Warren G. Harding: The American Presidents Series: The 29th President, 1921-1923
By John W. Dean (2004)
I've made it a point over the past year to read a hefty amount over the 1920s. This particular book is around number eight on my book list and does fill in a lot of the squares.
There are eight obvious points about Harding that most people ought to grasp.
First, of all the US Presidents from the past hundred years.....he's the biggest unknown of the entire group. Very few books have been written of the guy, and very few go into detail about his youth and his career prior to the Presidency.
Dean does a good job in laying out the story, although I will admit....it's just barely over the 200-page point, and there's still a lot of blanks existing....mostly because of non-existent historian coverage.
Second, my historical writers and professors will say at some point the limited amount of written material comes because Harding's wife burned most of his personal papers within weeks of his death. The story has some minor weight to it.....in that Mrs. Harding did request all his personal papers be brought to her and she did burn through two or three boxes of material. What she didn't know....as Dean points out....the guy she entrusted with this job of shipping her the private papers....basically shipped what was in the office itself, and the other 99-percent went into the White House basement. So, there is tons and tons of material.....but just no interest in going through it and noting what occurred.
Three, Harding was not fit or in great shape. That was apparent in 1914 as he did the run for US senator and he was already having health issues. These people suggesting poisoning or such for his death? Well, you can find numerous descriptions from people who encountered Harding and noted various health issues.....for years.
Four, very few people realize the impact of the 1920 election. Harding won with 16 votes for every 9 for the Democratic contender. For the Electoral College....Harding picked up 404 votes, which is a massive win. By the end of the 1919 Wilson era.....folks were prepared for a massive change and Harding was the guy. Most Senators....both Republican and Democrat....would readily agree that he was a friendly guy and didn't have an enemy in the world.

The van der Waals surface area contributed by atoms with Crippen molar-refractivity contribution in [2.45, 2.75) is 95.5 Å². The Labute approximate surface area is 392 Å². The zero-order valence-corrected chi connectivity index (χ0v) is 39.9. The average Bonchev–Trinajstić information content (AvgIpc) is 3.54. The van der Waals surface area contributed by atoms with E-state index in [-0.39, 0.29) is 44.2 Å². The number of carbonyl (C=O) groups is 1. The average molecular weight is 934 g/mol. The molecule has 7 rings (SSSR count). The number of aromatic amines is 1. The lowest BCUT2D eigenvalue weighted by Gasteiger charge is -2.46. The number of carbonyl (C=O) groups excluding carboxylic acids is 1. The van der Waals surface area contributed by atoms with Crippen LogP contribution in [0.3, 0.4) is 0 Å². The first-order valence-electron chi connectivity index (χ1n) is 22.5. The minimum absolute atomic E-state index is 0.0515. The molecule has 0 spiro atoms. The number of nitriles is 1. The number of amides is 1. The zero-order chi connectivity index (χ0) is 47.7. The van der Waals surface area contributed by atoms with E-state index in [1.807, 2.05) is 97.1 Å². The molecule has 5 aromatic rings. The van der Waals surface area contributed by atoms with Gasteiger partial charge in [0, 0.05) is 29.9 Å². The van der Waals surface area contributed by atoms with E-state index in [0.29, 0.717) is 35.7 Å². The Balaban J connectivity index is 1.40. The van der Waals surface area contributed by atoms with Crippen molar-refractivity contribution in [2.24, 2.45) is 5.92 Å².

Fifth, Harding was a newspaper owner for most of his life, He served two years as Lt Governor of Ohio, and did one single term as US Senator. Generally, he was successful.....but most folks would say that his wife brought a fair amount of management into the newspaper, and made it more of a success than Harding did.
Sixth.....as much as it's written in this book over Mrs. Harding....maybe 40 pages....she probably deserves an entire book, but there's just that much material based on her life.
Seventh....to the comments that always come up by history professors over his corrupt administration, it's not that type of situation. Man-by-man, as you go through who he hired for the cabinet positions....roughly ninety-percent of the people brought in.....were top-notch individuals and some were graded over the years to be among the best people to hold the positions. Sadly, there's around five or six people that Harding's wife pushed him into hiring (she liked them).....and these guys were the worst-of-the-worst.
Eighth, Harding wasn't exactly executive-type material, and his chief theme was that he looked sharp and gave five-star speeches. Beyond that.....a number of people admitted that he often had to ask a lot of questions and was learning the profession from others.
I think the book does a great job in telling the story, and would strongly recommend it to anyone who wants a better view of the 1920s. There are very few statues to Harding, which begs questions. But with the limited period and corruption accusation...well....that's why there are so few statues of the guy. Oddly, the one that gets mentioned....is the one with Lady Boy, his dog....and Harding.